Built in 1831 as the headquarters for French missionaries working in northern Indiana, the Log Chapel was the first building on what is now Notre Dame’s campus. Fr. Sorin received the Log Chapel, along with the rest of the campus property, when he arrived in 1842. This one-room cabin with an attic served all of Notre Dame’s needs during its first year.
I first encountered “As Kingfishers Catch Fire” in a homily. While I don’t fully remember the homily itself, this poem has stayed with me ever since—enough that I even bought a book of Hopkins’ poems. I keep coming back to it because it helps me to recall and envision the grace-filled life that God desires for me.
Whether we realize it or not, every time we bless ourselves “In the name of the Father and of the Son and of Holy Spirit” (or “in-name-of-father-son-holy-spirit-amen” if we’re trying to eat dinner quickly), we are not only making a prayer to God, but we are recalling our baptism.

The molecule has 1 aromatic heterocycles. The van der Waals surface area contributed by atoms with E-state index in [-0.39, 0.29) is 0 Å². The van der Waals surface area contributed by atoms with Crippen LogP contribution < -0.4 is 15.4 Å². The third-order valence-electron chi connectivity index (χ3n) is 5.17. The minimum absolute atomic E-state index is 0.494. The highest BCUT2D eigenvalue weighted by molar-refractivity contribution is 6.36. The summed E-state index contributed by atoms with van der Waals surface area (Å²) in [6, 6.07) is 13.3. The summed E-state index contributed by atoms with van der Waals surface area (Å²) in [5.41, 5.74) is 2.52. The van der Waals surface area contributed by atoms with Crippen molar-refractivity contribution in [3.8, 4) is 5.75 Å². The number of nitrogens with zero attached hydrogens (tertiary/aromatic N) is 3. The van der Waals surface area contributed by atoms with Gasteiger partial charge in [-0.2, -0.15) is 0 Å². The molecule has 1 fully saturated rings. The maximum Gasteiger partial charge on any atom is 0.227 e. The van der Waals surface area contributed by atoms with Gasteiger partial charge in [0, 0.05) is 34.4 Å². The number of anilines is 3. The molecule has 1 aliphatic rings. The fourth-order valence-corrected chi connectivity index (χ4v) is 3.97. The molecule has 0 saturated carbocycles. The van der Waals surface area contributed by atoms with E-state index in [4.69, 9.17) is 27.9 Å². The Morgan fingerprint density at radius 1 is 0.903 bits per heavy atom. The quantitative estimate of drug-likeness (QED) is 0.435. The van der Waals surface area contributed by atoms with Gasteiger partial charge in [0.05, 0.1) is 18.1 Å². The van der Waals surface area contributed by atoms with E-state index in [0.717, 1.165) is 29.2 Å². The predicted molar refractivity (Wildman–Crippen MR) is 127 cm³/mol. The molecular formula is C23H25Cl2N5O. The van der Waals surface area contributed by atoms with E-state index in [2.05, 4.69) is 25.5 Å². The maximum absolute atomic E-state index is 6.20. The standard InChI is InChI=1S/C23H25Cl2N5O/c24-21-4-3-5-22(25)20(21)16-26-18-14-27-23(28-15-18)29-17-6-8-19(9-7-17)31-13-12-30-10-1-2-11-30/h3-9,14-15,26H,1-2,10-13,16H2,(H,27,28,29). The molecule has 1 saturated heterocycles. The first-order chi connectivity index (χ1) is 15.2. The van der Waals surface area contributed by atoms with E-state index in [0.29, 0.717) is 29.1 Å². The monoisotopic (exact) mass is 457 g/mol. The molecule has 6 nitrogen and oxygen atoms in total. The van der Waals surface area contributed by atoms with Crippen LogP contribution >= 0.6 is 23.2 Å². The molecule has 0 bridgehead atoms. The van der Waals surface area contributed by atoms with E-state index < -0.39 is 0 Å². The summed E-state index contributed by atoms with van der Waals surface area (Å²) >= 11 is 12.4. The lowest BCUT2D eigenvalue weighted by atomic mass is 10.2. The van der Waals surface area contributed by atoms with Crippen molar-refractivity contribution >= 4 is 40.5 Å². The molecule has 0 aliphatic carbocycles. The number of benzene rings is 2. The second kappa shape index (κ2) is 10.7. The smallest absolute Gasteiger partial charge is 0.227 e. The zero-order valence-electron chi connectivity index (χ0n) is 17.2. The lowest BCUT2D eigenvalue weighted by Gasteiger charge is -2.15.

For first century Jews, it must have been strange when Christ, a wife-less celibate, identified himself as a bridegroom. Dr. Brant Pitre, professor of Scripture at the Augustine Institute, takes up this topic in his talk Christ as Bridegroom, outlining the various ways in which Christ demonstrates and models spousal love to the Church, as evident in Scripture.